11.00hr We are having a special visit to the private WW1 Museum* at a present-day farm in the Ypres Salient. This farm, near St. Julien, was known as Pond Farm on British Army trench maps and Kazerne Häseler on German military maps. After the Second Battle of Ypres in 1915 the farm was occupied by the Germans. By 1917 Pond Farm was one of many concrete reinforced strongpoints in one of the German Army's defensive line. Three large block-houses, tunnels and cellars formed the fortifications here. Much of the battle of Third Ypres (Passchenedaele 31 July – 10 November 1917) raged around this farm and the surrounding area. The farm was completely destroyed (apart from the German concrete) and after the war the farm was rebuilt by the family who owned it. They are still there. The owners son, Stijn is passionate about his family farm and its part in history, and he delights in finding ordnance and everyday items from the First World War on the family farmland and has a little museum on the farm. We will have a look at Stijn’s new finds including some pieces of a First War tank - a rare find indeed as most of these were salvaged from the battlefields. Stijn has also built a full size replica WW1 tank, which is amazing. We'll have a look at that too.

12.30hr Leave Pond Farm.

13.30hr Arrive at the Estaminet de la Fontaine Kerelshof in the beautiful hilltop village of Cassel. Cassel served as the headquarters of head of the French Army Marshal Ferdinand Foch during the early part of the First World War, between October 1914 and May 1915. From 1916 to 1918, Cassel was the headquarters for the British Second Army under Sir Herbert Plumer. Here we’ll have a meal and a beer from the excellent local beer menu at this pretty French Flemish café restaurant on the beautiful main square at the top of the hill.

16.15hr Leave Cassel.

17.20hr Arrive Calais Le Shuttle.

19.20hr Leave Calais on Le Shuttle train.

18.55hr Arrive Folkestone.

19.05hr Coach drop at Shell Garage, Stop 24 Services, J11, M20, Kent, CT21 4BL.

19.25hr Coach drop at the pull in outside Dobbies Garden Centre, Opp. Premier Inn Ashford Eureka Leisure Park, Rutherford Road, Ashford, Kent, TN25 4BN.

21.00hr Coach drop Junction of Lady Lane & Mildmay Road, Chelmsford CM2 0EA.

21.15hr Coach drop Travelodge Hotel, 128-136 Parkway, Chelmsford CM2 7GY.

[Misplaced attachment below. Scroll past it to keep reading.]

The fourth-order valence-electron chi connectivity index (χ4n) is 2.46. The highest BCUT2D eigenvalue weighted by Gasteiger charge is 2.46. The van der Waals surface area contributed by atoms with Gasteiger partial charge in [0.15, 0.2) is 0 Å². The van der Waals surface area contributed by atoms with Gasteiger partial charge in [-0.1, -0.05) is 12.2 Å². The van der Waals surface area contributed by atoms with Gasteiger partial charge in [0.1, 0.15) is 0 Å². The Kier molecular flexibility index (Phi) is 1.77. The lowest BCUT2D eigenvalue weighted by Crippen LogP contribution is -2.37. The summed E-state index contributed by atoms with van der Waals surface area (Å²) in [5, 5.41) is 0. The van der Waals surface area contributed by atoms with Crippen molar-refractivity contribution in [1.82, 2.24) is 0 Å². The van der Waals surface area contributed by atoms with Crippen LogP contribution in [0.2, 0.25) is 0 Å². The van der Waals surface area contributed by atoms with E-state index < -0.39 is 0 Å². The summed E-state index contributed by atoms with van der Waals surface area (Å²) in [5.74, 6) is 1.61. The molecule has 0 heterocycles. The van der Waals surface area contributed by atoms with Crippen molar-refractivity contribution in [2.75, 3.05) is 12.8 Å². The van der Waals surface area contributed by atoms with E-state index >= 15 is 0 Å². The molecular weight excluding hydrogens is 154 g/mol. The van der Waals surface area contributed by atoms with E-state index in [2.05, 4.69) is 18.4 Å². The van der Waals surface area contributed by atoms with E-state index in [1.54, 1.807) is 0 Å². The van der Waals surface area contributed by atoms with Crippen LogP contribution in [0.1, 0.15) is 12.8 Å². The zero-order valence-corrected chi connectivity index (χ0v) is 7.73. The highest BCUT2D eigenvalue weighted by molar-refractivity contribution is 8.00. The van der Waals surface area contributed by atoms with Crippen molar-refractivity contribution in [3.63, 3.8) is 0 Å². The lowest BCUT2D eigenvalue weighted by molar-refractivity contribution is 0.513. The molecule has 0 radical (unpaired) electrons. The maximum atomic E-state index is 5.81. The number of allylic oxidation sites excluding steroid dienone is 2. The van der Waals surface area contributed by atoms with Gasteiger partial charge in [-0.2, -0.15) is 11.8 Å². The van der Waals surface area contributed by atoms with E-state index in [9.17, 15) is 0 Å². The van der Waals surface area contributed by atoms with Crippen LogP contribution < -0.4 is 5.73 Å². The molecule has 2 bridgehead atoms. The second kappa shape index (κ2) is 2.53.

21.30hr Coach drop Premier Inn Victoria Road, Chelmsford CM1 1NY.

Tour Price is £955 per person sharing a twin or double room

Single Supplement: £285

We regret that we need to charge a single supplement for travellers who would like their own hotel room. This is because increasingly hotel room prices are quoted with very little difference between single person or two person occupancy.

Deposit payable to secure a place on this Tour is £160 per person.

Send Siobhan an email to find out how to pay the deposit

Included in the cost of this Tour are:

Hotel accommodation and breakfasts;

Hotel city taxes;

Luxury coach travel on a 49 seater coach with toilet;

All brewery visits, tours and brewery beer tastings;

Entrance fees to attractions, museums and historical sites;

All items marked with an asterisk above and on the individual detailed tour itinerary when issued;

Copies of Podge’s City Bar Guides and Maps for the town where we stay or spend some time;

Still and sparkling water on the coach;

Pick up from one of our agreed joining points on the way to Folkestone or even on the other side of the channel.

Courier Services from Siobhan McGinn, your Tour Guide.

Travellers are responsible for the costs of all food and drink apart from items marked with an asterisk on the detailed itinerary plus all passport and insurance costs.

All itinerary times are local and approximate.

Personal insurance is not included in the Tour price but is required to be taken out by Travellers on Podge's Belgian Beer Tours, as is carrying the free UK Global Health Insurance Card (GHIC) which is the 2021 replacement for the old EHIC. You can still use your EHIC card so long as it is in date, then you need to apply for the GHIC replacement online.

All Tours are subject to our Terms and Conditions.